It’s phase two of Ingram’s overall cloud strategy, introduced earlier this year, that includes the launch of its Cloud Marketplace for hooking resellers up with cloud-based solutions as well as the new Ingram Micro Cloud Services Network for hooking resellers up with cloud architecture and deployment services.
“When we look at the cloud, we look at it as an opportunity for both us as a distributor and our reseller community,” said Jason Beal, director of services sales for North America at Ingram Micro. “A lot of what we do every day, and our resellers do every day to be relevant – adding value and savings costs – will apply to the cloud.”
Ingram’s role, he said, is that of a services aggregator. And it’s a familiar role for the distie, one that it’s taken in a broader managed services motion with its Seismic division for years.
The Cloud Marketplace functions very similarly to the role Seismic has played for those looking to add managed services to their mix, creating a link between cloud vendors and resellers looking to jump into the game. At launch time, the vendors represented in the marketplace are a mix of hardware, software and managed services, both old and new faces on the Ingram Micro linecard. Prominent names offered on the site include Autotask, CA, IBM, Level Platforms, McAfee, Microsoft, and Rackspace Hosting.
“More and more cloud vendors want a route to market and distribution will be that route,” Beal said. “It’s a natural fit for us, and we can offer a single source to learn about [the cloud] and to start to do business – it’s one-stop shopping.”
Likewise, the Cloud Services Network aims to add depth to a partner’s services bench where they don’t have experience or expertise. Beal said the goal is to avoid resellers having to turn down an opportunity to put in a cloud solution because of lack of in-house expertise, and the group will focus not only on delivering solutions but mentoring partners.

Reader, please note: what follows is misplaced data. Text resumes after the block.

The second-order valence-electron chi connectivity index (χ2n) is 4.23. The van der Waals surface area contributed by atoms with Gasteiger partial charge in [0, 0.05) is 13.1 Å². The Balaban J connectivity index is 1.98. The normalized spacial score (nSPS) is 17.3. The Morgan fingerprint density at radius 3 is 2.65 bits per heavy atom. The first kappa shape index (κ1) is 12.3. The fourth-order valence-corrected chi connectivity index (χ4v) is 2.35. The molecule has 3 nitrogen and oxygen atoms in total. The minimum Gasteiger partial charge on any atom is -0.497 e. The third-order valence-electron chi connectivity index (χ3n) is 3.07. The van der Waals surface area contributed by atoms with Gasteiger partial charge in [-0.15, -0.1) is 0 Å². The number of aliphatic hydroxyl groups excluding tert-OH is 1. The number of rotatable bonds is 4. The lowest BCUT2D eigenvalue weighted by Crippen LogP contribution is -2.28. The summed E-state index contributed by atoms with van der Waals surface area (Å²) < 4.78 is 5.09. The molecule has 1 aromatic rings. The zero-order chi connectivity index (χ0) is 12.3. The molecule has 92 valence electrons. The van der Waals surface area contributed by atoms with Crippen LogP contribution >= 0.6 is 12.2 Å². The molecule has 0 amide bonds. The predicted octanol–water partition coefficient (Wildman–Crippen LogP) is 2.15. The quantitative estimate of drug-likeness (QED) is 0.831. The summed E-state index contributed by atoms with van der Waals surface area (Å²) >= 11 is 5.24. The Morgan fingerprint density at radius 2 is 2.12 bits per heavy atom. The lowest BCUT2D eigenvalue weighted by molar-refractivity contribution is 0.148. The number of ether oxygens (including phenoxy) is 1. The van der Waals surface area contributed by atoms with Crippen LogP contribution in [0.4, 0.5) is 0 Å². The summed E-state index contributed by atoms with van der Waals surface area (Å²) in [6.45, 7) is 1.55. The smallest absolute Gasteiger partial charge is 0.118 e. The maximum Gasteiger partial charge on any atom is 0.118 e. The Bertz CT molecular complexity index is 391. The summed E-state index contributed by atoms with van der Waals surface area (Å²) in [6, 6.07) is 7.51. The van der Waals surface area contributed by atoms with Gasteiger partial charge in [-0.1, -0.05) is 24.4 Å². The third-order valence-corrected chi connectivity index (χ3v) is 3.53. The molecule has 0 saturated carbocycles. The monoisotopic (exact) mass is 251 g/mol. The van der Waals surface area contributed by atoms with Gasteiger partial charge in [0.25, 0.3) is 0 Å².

“The idea is that they learn by doing, by shadowing these cloud consultancies they’re finding out what opportunities are out there and figuring out where they should hire or train to do it themselves,” Beal said.
By basing the new cloud structure on its managed services experience with Seismic, Beal said the distributor has “done all the hard work” and has a ready-made foundation to its program. That includes services, alternative billing arrangements, a focus on recurring revenues and experience in helping resellers through market transformations, as well as other, more esoteric concerns, such as evolving its brand beyond the traditional pick-pack-and-ship functionality.
“Customers see Ingram as a services and managed services company rather than just a product company, and resellers are looking to us for guidance on that transformation [to the cloud],” Beal said. “Everything we’ve learned from Seismic positions us very well to capitalize on our leadership position as the premier services aggregator.”
Also like Seismic, the distributor is offering its cloud-computing strategy North America-wide, although Beal said that due to some of the cross-border concerns in dealing with the cloud, the distributor will forge deals of a continental scope when it makes sense and will opt for partnerships with specific Canadian providers where needed to meet regulations and customer comfort levels.
“We’re definitely going to sign up local Canadian vendors to meet those needs for our local Canadian reseller partners,” Beal said.
Ingram’s new cloud site will be publicly accessible for a first round of information, but Ingram resellers can request a user name and password to get access to more information and programs.